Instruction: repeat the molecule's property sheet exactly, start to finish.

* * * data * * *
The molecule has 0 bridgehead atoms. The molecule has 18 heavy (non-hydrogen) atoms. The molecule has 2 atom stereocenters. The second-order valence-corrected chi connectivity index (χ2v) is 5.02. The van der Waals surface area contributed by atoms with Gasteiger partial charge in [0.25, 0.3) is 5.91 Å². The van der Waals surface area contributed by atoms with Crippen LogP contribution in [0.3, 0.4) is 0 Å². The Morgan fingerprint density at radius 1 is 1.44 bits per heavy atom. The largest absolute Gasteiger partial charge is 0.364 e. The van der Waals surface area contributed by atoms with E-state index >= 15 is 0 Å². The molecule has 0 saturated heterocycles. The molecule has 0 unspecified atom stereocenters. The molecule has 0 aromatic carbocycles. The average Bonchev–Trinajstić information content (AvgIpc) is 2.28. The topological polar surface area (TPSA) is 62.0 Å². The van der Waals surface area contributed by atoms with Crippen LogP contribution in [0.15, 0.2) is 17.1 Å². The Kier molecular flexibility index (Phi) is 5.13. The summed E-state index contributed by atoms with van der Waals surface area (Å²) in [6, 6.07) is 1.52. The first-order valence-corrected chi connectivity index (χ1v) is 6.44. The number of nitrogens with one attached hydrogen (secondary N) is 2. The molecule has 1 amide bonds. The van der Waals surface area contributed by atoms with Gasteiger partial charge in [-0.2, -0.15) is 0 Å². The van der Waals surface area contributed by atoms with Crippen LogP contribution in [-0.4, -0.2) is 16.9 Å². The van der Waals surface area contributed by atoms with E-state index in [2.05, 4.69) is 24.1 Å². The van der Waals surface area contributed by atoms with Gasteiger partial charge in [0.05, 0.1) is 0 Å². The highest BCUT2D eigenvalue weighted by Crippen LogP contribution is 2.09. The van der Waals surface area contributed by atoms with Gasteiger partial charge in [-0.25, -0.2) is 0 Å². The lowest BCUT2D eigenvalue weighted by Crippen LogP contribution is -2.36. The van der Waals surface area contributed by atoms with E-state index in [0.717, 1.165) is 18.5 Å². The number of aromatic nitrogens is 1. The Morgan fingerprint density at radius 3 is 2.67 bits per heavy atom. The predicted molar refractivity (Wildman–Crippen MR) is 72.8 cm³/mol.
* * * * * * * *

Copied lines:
The molecule has 0 bridgehead atoms. The molecule has 18 heavy (non-hydrogen) atoms. The molecule has 2 atom stereocenters. The second-order valence-corrected chi connectivity index (χ2v) is 5.02. The van der Waals surface area contributed by atoms with Gasteiger partial charge in [0.25, 0.3) is 5.91 Å². The van der Waals surface area contributed by atoms with Crippen LogP contribution in [0.3, 0.4) is 0 Å². The Morgan fingerprint density at radius 1 is 1.44 bits per heavy atom. The largest absolute Gasteiger partial charge is 0.364 e. The van der Waals surface area contributed by atoms with E-state index >= 15 is 0 Å². The molecule has 0 saturated heterocycles. The molecule has 0 unspecified atom stereocenters. The molecule has 0 aromatic carbocycles. The average Bonchev–Trinajstić information content (AvgIpc) is 2.28. The topological polar surface area (TPSA) is 62.0 Å². The van der Waals surface area contributed by atoms with Crippen LogP contribution in [0.15, 0.2) is 17.1 Å². The Kier molecular flexibility index (Phi) is 5.13. The summed E-state index contributed by atoms with van der Waals surface area (Å²) in [6, 6.07) is 1.52. The first-order valence-corrected chi connectivity index (χ1v) is 6.44. The number of nitrogens with one attached hydrogen (secondary N) is 2. The molecule has 1 amide bonds. The van der Waals surface area contributed by atoms with Gasteiger partial charge in [-0.2, -0.15) is 0 Å². The van der Waals surface area contributed by atoms with Crippen LogP contribution in [-0.4, -0.2) is 16.9 Å². The van der Waals surface area contributed by atoms with E-state index in [2.05, 4.69) is 24.1 Å². The van der Waals surface area contributed by atoms with Gasteiger partial charge in [0.05, 0.1) is 0 Å². The highest BCUT2D eigenvalue weighted by Crippen LogP contribution is 2.09. The van der Waals surface area contributed by atoms with Gasteiger partial charge in [-0.25, -0.2) is 0 Å². The lowest BCUT2D eigenvalue weighted by Crippen LogP contribution is -2.36. The van der Waals surface area contributed by atoms with E-state index in [0.717, 1.165) is 18.5 Å². The number of aromatic nitrogens is 1. The Morgan fingerprint density at radius 3 is 2.67 bits per heavy atom. The predicted molar refractivity (Wildman–Crippen MR) is 72.8 cm³/mol.